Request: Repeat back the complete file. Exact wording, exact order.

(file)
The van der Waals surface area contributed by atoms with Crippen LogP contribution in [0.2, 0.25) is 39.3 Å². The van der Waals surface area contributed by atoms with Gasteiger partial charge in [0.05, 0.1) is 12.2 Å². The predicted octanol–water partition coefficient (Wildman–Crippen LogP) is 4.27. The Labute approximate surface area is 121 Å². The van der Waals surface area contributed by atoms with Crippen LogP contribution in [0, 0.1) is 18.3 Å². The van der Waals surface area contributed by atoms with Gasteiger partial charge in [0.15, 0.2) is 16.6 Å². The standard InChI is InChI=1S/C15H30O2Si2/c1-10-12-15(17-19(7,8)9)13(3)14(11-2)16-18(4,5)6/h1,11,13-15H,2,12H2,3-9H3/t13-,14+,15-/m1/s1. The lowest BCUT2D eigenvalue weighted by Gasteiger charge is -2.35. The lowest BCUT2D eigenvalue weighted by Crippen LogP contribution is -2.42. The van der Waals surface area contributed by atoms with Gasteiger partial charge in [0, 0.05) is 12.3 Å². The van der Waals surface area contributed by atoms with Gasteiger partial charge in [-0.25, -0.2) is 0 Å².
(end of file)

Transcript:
The van der Waals surface area contributed by atoms with Crippen LogP contribution in [0.2, 0.25) is 39.3 Å². The van der Waals surface area contributed by atoms with Gasteiger partial charge in [0.05, 0.1) is 12.2 Å². The predicted octanol–water partition coefficient (Wildman–Crippen LogP) is 4.27. The Labute approximate surface area is 121 Å². The van der Waals surface area contributed by atoms with Crippen LogP contribution in [0, 0.1) is 18.3 Å². The van der Waals surface area contributed by atoms with Gasteiger partial charge in [0.15, 0.2) is 16.6 Å². The standard InChI is InChI=1S/C15H30O2Si2/c1-10-12-15(17-19(7,8)9)13(3)14(11-2)16-18(4,5)6/h1,11,13-15H,2,12H2,3-9H3/t13-,14+,15-/m1/s1. The lowest BCUT2D eigenvalue weighted by Gasteiger charge is -2.35. The lowest BCUT2D eigenvalue weighted by Crippen LogP contribution is -2.42. The van der Waals surface area contributed by atoms with Gasteiger partial charge in [0, 0.05) is 12.3 Å². The van der Waals surface area contributed by atoms with Gasteiger partial charge in [-0.25, -0.2) is 0 Å².